The goal of the faculty mentoring program is to ensure both the success of new faculty and their retention at the institution. Our primary measure of success is based on the quality of scientific contributions to a field of inquiry, as judged primarily by the quality of peer-reviewed publications and by attracting extramural funding. We also value success in communicating scientific knowledge to peers, to students and to the lay public, through invited lectures and teaching.
The mentoring program provides a formalized mechanism by which junior and advancing career faculty can obtain advice and feedback as they establish their scientific program. The mentor serves the role of a seasoned, experienced advisor on topics ranging from scientific strategies of the mentee to the mechanics of navigating bureaucratic requirements of the institution. The mentee should expect to enjoy the confidence of the mentor. Likewise, the mentor ideally does not serve an administrative or evaluative role for the activities of the mentee.
Prior to beginning the mentoring process, both mentor and mentee are asked to indicate to each other the expectations of their relationship. Of critical importance is that the independence of the junior investigator is always respected and that scientific competition between mentor and mentee is avoided. Discussion of conditions under which the relationship might be disengaged should occur. Any problems in the mentoring relationship are discussed with our Director.
Upon arrival at WVU, faculty attend a formal orientation session about the procedures of promotion and tenure, including annual review procedures. Each fall semester, the School of Medicine holds a social event for all faculty, hosted by the Dean, at which Department Chairs introduce their new faculty members. This social event provides an opportunity for new faculty members to meet other members of their entering class. New faculty are made aware of the Faculty Development Program at the Health Sciences Center, which sponsors special seminars that cover such topics as time management, writing exam questions for students, and updates on promotion and tenure policies. The Faculty Development Program also offers a teaching scholars program. New faculty are scheduled by our Director to meet personally with senior administrators at the Health Sciences Center, including the Vice President, the Senior Associate Vice President, the Dean of the faculty member’s school, and the Associate Vice President for Research. These meetings begin the development of an effective working relationship and useful communication channel between new faculty members and senior administration.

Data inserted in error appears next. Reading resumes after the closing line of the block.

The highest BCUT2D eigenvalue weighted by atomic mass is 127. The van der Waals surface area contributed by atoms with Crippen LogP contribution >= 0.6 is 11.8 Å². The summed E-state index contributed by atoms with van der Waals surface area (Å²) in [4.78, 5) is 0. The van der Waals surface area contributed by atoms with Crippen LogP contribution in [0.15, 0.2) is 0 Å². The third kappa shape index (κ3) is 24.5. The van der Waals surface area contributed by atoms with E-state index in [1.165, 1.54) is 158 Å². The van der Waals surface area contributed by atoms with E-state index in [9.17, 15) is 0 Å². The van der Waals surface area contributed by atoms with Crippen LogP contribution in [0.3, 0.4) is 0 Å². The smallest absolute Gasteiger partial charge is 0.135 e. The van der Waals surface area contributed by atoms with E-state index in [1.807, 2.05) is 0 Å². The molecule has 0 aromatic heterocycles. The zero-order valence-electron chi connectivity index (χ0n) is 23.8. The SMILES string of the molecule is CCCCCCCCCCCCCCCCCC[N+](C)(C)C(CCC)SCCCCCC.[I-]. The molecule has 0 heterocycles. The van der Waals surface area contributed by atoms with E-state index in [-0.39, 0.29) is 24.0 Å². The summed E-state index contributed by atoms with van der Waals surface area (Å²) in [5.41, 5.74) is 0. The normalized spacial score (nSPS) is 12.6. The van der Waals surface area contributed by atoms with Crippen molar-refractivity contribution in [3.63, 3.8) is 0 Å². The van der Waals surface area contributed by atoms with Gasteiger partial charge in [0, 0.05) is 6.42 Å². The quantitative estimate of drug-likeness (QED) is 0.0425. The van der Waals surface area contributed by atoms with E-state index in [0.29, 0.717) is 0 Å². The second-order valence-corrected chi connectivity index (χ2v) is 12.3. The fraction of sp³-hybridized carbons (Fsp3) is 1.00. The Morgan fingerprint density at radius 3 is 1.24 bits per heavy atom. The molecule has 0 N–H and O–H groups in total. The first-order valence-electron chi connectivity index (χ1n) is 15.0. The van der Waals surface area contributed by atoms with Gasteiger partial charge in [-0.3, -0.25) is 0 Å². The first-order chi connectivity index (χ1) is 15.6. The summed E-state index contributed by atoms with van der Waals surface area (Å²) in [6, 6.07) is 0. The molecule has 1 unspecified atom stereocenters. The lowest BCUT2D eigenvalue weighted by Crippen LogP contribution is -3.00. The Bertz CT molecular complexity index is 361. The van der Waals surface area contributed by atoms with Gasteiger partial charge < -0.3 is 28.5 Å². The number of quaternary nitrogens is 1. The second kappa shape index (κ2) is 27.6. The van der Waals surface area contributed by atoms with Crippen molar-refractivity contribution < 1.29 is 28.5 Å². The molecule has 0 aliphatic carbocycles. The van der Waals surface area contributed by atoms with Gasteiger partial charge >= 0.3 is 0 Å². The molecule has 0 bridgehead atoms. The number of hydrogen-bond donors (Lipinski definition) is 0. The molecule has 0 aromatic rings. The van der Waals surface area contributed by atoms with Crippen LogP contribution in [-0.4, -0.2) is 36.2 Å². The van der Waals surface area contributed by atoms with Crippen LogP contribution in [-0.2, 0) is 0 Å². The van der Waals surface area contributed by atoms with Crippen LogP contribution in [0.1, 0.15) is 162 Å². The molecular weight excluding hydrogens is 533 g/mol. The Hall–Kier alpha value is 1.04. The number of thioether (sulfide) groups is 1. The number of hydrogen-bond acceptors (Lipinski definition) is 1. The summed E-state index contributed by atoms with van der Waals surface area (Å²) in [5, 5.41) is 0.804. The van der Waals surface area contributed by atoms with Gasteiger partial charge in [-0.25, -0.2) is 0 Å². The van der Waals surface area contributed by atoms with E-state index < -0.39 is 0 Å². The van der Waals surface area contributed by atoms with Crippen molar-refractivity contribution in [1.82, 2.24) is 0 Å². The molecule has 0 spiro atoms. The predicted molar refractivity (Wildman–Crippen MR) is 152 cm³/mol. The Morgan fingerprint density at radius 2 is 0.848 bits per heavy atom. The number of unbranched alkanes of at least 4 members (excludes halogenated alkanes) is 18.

Laboratory space and any required renovations are negotiated with the director and department chair. The design of space is coordinated with the new faculty member and renovations are contracted and managed through the department office. Essential laboratory equipment should be purchased prior to arrival of the new faculty member. Experienced planning and consistency in vendor relationships contribute to our goal of providing a workable laboratory from the first day of arrival on the campus.
Investigators using experimental animals participate in an orientation and training session offered through the Office of Laboratory and Animal Resources, and meet the director of the facility. Critical steps in setting up a laboratory such as establishing e-mail and telephone accounts and getting listed in directories should be accomplished through departmental offices. Each new faculty member meets with the neuroscience web site manager to provide information for launch of their web site. Faculty web sites follow a general template for ease of creation and updating by the web site manager. Each faculty member is provided a copy of “At the Helm, A Laboratory Guide,” by Kathy Barker, Cold Spring Harbor Laboratory Press, 2002, which we find to be an effective “field manual” for their new challenges.
Each new member meets with the Research and Grants Coordinator for their particular focus area or through their department to review procedures for ACUC, IRB and biohazard protocol submission. Application deadlines for competitive internal funding sources for research are available through links on the neuroscience web site. We encourage each faculty member to utilize two of these funds in particular, one specifically allocated for Health Sciences Center faculty and another for all faculty at the university. Preparation of these proposals begins the process of crafting their presentation of ideas that will eventually be submitted to the NIH. Participation of the junior faculty member in a grant writing seminar will be scheduled.